On Conservatism

When rebuilding Puerto Rico, let’s start with its economy

By Art Estopinan ● The Hill ● 09/25/2017


When it rains it pours. It seems these days, Puerto Rico can’t catch a break.

As the people of the island work to recover from a double whammy of devastating storms, we must, as a nation, take a closer look at assisting our fellow American citizens through economic development and disaster relief for Puerto Rico.

Already in a perilous economic situation, Puerto Rico now must grapple with the urgent matters such as roadway cleanup and hooking people back up to clean, running water and the electrical grid.

As Congress works on emergency appropriations legislation for those affected by Hurricanes Harvey, Irma and Maria in Texas, Florida and the U.S. territories of Puerto Rico and the Virgin Islands, two key members of Congress can play a vital role in our rebuilding efforts. Both are Florida Republicans. The first is Sen. Marco Rubio who serves a large number of Puerto Ricans living in his home state of Florida and is a member of the Senate Appropriations Committee. The second is Rep. Mario Diaz-Balart of Miami, a longtime advocate for Puerto Rico and a member of the House Appropriations Committee. Their leadership in Congress to help Floridians and Puerto Ricans rebuild from these horrible hurricanes is crucial.

Another good example of proactive efforts that are currently taking place in Congress to help Puerto Rico is that of Resident Commissioner Jennifer Gonzalez-Colon who introduced a bill to amend Title 49 referencing air cargo on the Island. The “Puerto Rico Air Cargo Industry Empowerment Act,” or HR 3472. This bill is introduced in connection to an economic growth strategy modifying the federal laws that currently governs cargo transported in any aircraft on the island of Puerto Rico. Given their current economic situation, passing laws like this one will provides necessary changes to integrate shifts that can benefit the development and growth of the island.

While strategizing options for development of the economy in Puerto Rico, we must take into consideration that the household income of 3.4 million Puerto Rican citizens reflects nearly $20,000 per year. By contrast, on the mainland, Mississippi has the lowest income per capita and the household income is nearly $40,000 per year with a similar population of almost 3 million citizens. There is a significant gap to fill in transitioning Puerto Rico out of a third world country status and out of their $72 billion debt.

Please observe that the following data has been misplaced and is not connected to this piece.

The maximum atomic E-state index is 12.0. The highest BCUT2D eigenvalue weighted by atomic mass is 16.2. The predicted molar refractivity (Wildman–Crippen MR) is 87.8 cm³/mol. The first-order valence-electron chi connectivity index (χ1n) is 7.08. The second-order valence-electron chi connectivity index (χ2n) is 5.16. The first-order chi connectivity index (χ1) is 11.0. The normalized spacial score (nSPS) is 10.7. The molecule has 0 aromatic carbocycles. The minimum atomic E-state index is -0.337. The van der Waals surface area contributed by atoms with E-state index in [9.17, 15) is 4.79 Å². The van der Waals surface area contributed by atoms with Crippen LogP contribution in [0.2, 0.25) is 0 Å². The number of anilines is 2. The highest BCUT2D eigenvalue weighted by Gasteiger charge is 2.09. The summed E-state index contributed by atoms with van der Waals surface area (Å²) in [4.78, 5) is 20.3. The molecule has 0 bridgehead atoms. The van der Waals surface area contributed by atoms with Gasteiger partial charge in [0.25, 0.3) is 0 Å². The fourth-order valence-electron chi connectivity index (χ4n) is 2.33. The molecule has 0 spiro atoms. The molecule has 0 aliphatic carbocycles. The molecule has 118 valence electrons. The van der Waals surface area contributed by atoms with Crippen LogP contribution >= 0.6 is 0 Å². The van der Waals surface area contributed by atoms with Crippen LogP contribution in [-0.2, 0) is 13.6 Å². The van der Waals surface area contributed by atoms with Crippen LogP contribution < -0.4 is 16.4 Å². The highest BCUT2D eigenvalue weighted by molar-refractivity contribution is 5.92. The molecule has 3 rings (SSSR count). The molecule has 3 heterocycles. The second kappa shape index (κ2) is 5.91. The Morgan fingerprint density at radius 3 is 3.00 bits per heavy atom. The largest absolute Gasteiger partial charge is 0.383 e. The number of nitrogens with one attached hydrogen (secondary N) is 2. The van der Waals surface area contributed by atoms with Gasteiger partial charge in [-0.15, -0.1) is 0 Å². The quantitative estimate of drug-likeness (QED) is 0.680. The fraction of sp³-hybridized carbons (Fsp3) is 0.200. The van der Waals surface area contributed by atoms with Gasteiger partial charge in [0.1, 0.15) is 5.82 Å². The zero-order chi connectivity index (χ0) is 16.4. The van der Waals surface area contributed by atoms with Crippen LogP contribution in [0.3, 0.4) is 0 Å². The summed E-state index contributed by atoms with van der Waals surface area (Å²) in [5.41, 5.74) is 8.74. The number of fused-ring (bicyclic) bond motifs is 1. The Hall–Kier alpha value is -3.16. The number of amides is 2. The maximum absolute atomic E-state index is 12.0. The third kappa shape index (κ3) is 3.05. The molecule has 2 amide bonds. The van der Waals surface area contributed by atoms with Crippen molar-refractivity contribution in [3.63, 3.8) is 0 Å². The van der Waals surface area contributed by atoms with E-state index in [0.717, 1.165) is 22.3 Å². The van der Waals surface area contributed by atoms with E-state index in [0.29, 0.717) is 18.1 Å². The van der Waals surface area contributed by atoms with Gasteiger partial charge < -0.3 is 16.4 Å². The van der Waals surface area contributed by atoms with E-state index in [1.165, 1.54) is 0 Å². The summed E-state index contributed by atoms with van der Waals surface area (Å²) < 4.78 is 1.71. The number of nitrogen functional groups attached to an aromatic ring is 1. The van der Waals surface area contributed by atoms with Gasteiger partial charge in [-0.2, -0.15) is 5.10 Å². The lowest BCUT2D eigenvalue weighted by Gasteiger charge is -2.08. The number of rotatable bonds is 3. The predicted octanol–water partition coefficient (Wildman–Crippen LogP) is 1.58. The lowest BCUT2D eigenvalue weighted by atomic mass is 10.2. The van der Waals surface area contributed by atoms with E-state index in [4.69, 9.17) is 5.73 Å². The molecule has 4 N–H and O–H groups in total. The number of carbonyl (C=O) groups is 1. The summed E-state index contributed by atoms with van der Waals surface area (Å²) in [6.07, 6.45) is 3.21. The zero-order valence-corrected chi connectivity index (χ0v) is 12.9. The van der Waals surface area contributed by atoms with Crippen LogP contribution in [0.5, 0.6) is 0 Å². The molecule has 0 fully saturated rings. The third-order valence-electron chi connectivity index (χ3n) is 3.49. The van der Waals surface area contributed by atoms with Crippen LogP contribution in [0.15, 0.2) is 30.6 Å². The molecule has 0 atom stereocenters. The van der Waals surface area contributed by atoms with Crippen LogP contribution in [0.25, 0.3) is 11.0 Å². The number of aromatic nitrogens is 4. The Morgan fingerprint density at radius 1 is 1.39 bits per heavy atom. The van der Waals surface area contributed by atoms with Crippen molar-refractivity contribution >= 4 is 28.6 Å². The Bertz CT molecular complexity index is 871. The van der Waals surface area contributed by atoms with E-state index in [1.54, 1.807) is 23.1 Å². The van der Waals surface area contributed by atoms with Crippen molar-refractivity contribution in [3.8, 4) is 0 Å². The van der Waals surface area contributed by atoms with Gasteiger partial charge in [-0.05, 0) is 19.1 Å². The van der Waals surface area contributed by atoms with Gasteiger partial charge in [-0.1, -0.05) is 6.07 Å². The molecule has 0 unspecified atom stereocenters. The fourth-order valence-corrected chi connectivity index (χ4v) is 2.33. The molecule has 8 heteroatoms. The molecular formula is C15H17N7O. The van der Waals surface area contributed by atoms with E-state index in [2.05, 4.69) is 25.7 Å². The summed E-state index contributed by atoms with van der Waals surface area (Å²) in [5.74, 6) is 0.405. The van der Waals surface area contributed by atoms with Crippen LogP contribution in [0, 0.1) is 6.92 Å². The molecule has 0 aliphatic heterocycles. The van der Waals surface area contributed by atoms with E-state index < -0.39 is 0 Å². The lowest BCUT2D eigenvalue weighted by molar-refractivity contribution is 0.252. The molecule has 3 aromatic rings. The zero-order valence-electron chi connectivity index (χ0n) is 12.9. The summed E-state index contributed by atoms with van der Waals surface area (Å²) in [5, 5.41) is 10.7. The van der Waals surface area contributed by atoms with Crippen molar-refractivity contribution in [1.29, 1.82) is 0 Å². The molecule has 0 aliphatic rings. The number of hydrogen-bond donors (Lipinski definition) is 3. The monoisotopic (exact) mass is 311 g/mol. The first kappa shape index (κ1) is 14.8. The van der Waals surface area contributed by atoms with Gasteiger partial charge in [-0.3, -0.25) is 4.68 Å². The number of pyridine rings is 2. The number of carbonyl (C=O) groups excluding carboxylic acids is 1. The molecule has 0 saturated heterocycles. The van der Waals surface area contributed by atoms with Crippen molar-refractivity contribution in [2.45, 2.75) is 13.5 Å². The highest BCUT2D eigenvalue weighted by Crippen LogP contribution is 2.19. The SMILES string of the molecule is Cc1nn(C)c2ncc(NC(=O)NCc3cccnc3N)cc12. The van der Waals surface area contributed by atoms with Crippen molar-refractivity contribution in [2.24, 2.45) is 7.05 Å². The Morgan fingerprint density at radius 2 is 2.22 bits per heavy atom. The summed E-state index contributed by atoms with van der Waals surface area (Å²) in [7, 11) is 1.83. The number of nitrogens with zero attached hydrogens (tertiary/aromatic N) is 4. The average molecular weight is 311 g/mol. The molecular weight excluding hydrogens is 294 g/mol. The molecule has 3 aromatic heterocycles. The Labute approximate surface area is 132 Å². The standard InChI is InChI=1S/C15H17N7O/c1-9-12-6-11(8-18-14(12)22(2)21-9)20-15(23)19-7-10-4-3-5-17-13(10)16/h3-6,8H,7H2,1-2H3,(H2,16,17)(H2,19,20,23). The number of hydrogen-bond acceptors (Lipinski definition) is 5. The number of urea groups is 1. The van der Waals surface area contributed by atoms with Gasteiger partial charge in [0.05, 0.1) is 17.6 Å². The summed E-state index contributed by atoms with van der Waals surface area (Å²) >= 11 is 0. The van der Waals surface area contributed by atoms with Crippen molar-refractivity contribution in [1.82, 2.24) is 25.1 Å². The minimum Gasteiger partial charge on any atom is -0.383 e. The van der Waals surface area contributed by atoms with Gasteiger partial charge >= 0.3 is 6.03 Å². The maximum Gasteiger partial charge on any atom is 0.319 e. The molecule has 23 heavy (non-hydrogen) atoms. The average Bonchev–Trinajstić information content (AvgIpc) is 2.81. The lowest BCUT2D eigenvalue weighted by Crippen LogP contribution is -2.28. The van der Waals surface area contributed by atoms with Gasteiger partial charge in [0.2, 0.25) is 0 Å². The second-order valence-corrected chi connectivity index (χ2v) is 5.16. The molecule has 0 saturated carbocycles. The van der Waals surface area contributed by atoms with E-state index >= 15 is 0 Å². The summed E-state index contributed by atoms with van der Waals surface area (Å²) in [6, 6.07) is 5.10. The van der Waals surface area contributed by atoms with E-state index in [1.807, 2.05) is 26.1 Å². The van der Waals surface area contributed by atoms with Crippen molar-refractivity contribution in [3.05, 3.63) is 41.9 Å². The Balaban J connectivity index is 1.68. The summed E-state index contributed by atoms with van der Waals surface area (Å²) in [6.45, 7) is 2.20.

There are several important and viable industries in Puerto Rico that help the economy greatly. Tourism is one of the most predominate sources of income, in which their economy is highly dependent on thanks to their beautiful beaches and sunshine. The other one is manufacturing which produces 49 percent of employment on the island and most are good paying jobs. However, there is great potential to increase those primary industries on the island to others, such as: aviation, international banking, international finance, medical tourism, fashion and arts, transportation infrastructure, energy and information technology just to name a few sectors.

For sustainable economic growth, investors in Puerto Rico should maintain a long-term perspective and create business opportunities that will address the ongoing need for economic growth and development. Legislative efforts including changes to Title 49 will help. This sets in motion the upward domino effect for increased employment and higher wages ultimately increasing the household income and the overall economy on the island. The implementation of the new industries and needed reforms in established sectors such as energy, are essential to improve the economy where tourism, manufacturing and other promising sectors can flourish for the residents of Puerto Rico and all Americans.

Art Estopinan is part of the New World Group, which represents the Coalition of the Private Sector in Puerto Rico. Estopinan is a contributor to the American Project with the School of Public Policy at Pepperdine University in Malibu, California. 

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